pH/Impedance With Manometry
WHAT YOU SHOULD KNOW ABOUT PH/IMPEDANCE AND MANOMETRY
What is a ph/impedance and manometry?
pH/Impedance with manometry testing ordered by your doctor to quantify the amount of acid reflux you are having as well as to evaluate how well your esophagus’ motility (muscle contractions) work.
Why is a ph/impedance and manometry done?
pH/Impedance with manometry testing is an outpatient test that your doctor orders to evaluate various gastrointestinal disorders like acid reflux, difficulty swallowing (dysphagia), regurgitation, and non-cardiac chest pain. The test is also used prior to surgical repair of a hiatal hernia.
What preparations are required?
It is very important to stop eating and drinking at the times noted in your instructions. Please pay close attention to these instructions to avoid delaying or cancelling your procedure. Tell your doctor in advance about any medications you take since you might need to adjust your usual dose for the examination. Discuss any allergies to medications as well as medical conditions such as heart or lung disease.
Your doctor will decide ahead of time whether you are to take your proton-pump inhibitor (PPI) or H2 blocker during your test or to hold for 7 days prior to your procedure. Please review your procedure instructions 1 week ahead.
What happens during a ph/impedance and manometry?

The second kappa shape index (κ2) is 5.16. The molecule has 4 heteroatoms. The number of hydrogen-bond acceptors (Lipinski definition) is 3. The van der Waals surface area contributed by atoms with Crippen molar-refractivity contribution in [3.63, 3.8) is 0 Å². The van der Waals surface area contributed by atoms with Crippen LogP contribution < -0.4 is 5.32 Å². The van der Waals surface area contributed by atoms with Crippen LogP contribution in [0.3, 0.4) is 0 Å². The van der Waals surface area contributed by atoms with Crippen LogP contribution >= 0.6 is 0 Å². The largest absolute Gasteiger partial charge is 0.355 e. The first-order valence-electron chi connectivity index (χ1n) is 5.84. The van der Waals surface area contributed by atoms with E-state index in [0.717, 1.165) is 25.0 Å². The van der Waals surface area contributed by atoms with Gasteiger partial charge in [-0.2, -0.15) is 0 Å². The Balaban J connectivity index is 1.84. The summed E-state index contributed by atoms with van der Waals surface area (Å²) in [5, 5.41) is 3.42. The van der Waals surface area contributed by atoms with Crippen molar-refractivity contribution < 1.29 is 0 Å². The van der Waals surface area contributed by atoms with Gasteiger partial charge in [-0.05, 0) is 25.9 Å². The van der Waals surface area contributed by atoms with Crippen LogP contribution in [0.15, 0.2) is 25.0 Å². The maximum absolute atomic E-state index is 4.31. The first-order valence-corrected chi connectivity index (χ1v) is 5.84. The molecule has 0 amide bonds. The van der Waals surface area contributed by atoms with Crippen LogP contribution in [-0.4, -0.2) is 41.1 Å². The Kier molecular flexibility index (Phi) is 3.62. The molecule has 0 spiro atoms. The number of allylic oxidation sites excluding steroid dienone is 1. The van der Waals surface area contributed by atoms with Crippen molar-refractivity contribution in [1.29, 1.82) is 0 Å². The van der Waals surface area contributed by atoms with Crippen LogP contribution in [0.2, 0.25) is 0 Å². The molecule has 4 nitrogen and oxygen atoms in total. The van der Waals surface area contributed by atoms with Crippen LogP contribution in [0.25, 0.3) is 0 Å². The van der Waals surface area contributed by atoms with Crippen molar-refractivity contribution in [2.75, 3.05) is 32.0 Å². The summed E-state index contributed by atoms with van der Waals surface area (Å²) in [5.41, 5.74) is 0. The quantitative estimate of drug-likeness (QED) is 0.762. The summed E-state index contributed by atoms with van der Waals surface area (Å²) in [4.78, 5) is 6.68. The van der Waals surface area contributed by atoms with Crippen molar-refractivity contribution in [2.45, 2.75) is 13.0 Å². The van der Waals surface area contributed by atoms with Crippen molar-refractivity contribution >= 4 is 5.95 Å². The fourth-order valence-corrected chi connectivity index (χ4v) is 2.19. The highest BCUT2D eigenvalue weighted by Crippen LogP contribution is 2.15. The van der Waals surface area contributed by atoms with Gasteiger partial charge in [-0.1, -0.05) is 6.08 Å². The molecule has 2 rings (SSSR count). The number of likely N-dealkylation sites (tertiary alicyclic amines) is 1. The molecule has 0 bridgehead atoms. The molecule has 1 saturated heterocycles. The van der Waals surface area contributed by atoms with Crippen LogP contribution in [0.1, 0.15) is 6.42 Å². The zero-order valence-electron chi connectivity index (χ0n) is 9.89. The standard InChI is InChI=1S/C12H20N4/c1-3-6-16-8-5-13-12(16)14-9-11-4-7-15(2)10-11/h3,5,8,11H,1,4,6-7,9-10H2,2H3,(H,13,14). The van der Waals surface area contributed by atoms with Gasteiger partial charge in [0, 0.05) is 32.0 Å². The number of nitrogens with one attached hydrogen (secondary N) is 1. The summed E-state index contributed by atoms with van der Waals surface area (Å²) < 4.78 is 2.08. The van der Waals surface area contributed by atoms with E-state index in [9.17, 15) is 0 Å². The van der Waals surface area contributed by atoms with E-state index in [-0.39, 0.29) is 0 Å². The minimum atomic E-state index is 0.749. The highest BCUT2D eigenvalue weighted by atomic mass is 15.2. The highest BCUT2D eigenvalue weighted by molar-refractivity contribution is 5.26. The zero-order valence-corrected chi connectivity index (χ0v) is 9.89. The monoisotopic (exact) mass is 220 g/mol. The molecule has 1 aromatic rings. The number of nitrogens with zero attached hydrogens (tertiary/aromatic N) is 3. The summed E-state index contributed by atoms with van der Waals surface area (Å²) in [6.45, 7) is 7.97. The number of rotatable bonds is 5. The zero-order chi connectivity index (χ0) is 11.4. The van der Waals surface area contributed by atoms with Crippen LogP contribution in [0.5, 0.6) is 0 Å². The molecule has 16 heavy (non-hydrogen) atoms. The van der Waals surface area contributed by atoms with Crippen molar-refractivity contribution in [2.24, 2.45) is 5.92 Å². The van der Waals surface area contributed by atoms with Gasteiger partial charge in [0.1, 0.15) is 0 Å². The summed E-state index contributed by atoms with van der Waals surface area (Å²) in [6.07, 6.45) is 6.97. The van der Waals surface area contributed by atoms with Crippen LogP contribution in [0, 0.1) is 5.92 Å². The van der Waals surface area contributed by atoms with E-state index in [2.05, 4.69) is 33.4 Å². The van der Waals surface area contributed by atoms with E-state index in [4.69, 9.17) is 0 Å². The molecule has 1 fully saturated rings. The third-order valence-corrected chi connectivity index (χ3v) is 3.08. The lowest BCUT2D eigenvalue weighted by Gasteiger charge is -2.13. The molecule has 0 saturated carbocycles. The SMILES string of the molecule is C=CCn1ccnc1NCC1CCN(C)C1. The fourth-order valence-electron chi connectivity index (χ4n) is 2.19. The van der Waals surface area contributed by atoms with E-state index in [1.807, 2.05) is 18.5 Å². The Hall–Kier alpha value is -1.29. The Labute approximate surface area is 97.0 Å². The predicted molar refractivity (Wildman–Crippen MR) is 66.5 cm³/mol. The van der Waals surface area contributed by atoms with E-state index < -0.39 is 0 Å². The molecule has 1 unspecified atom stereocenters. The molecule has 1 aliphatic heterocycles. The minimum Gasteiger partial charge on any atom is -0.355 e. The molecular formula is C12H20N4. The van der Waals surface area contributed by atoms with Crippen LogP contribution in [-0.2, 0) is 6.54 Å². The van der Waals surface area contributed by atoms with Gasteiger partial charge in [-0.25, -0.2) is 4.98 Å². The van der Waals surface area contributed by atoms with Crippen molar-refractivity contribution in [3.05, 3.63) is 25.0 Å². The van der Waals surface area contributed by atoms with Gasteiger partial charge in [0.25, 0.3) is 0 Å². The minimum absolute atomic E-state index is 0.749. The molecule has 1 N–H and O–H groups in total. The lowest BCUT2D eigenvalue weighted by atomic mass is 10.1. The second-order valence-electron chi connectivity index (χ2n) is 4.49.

First an esophageal manometry probe is placed through your nasal passage into your esophagus into your stomach. You will be asked to take several swallows of water which will allow recording various pressures and motility of the esophagus. Then the probe will stay in place for 24 hours to evaluate the amount of acid reflux. During this time the patient is asked to keep a food and event diary. You will record when you are laying down, sitting or standing upright and when you have various symptoms like chest pain, cough, reflux events and heartburn.
It is important that during this 24 hour period of testing you do your normal daily activities as much as possible to achieve an accurate test.
What happens after ph/impedance and manometry?
After the 24 hour period of recording the patient will return the data recorder and the probe will be removed. The data will be downloaded and reviewed by your doctor in 2-3 weeks.
What are possible complications?
Although complications can occur, they are rare when doctors specially trained and experienced in this procedure perform the test. There is a possibility of chest pain, difficulty swallowing, nausea or vomiting. There is also a possibility of nose bleeds.
If you have any concerns about a possible complication, contact your doctor right away.